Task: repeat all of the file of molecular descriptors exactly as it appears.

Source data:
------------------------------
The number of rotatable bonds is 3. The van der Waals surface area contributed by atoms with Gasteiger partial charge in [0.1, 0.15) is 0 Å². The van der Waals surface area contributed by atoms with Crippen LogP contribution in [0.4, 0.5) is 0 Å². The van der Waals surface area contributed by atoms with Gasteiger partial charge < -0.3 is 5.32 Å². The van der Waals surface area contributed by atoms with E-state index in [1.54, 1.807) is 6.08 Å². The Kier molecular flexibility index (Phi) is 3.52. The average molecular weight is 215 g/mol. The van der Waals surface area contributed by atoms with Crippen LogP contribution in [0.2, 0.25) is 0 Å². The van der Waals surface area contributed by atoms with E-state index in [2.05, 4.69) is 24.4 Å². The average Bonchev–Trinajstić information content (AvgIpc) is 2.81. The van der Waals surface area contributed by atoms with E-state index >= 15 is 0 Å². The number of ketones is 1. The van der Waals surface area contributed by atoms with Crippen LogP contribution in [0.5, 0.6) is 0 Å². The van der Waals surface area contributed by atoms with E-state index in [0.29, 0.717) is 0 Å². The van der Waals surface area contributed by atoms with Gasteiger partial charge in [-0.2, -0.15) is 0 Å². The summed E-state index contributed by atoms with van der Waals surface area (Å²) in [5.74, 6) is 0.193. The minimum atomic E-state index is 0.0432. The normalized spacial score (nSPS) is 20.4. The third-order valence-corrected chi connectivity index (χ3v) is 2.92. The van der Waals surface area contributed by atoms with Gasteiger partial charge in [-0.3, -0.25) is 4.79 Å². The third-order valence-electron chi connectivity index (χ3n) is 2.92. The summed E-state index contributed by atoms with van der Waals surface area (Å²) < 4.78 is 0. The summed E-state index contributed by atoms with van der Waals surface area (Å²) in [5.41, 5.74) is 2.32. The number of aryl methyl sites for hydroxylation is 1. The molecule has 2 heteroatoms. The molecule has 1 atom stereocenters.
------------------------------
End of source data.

The number of rotatable bonds is 3. The van der Waals surface area contributed by atoms with Gasteiger partial charge in [0.1, 0.15) is 0 Å². The van der Waals surface area contributed by atoms with Crippen LogP contribution in [0.4, 0.5) is 0 Å². The van der Waals surface area contributed by atoms with Gasteiger partial charge < -0.3 is 5.32 Å². The van der Waals surface area contributed by atoms with E-state index in [1.54, 1.807) is 6.08 Å². The Kier molecular flexibility index (Phi) is 3.52. The average molecular weight is 215 g/mol. The van der Waals surface area contributed by atoms with Crippen LogP contribution in [0.2, 0.25) is 0 Å². The van der Waals surface area contributed by atoms with E-state index in [2.05, 4.69) is 24.4 Å². The average Bonchev–Trinajstić information content (AvgIpc) is 2.81. The van der Waals surface area contributed by atoms with E-state index >= 15 is 0 Å². The number of ketones is 1. The van der Waals surface area contributed by atoms with Crippen LogP contribution in [0.5, 0.6) is 0 Å². The van der Waals surface area contributed by atoms with E-state index in [0.29, 0.717) is 0 Å². The van der Waals surface area contributed by atoms with Gasteiger partial charge in [-0.2, -0.15) is 0 Å². The summed E-state index contributed by atoms with van der Waals surface area (Å²) in [5.74, 6) is 0.193. The minimum atomic E-state index is 0.0432. The normalized spacial score (nSPS) is 20.4. The third-order valence-corrected chi connectivity index (χ3v) is 2.92. The van der Waals surface area contributed by atoms with Gasteiger partial charge in [-0.3, -0.25) is 4.79 Å². The third-order valence-electron chi connectivity index (χ3n) is 2.92. The summed E-state index contributed by atoms with van der Waals surface area (Å²) < 4.78 is 0. The summed E-state index contributed by atoms with van der Waals surface area (Å²) in [5.41, 5.74) is 2.32. The number of aryl methyl sites for hydroxylation is 1. The molecule has 2 heteroatoms. The molecule has 1 atom stereocenters.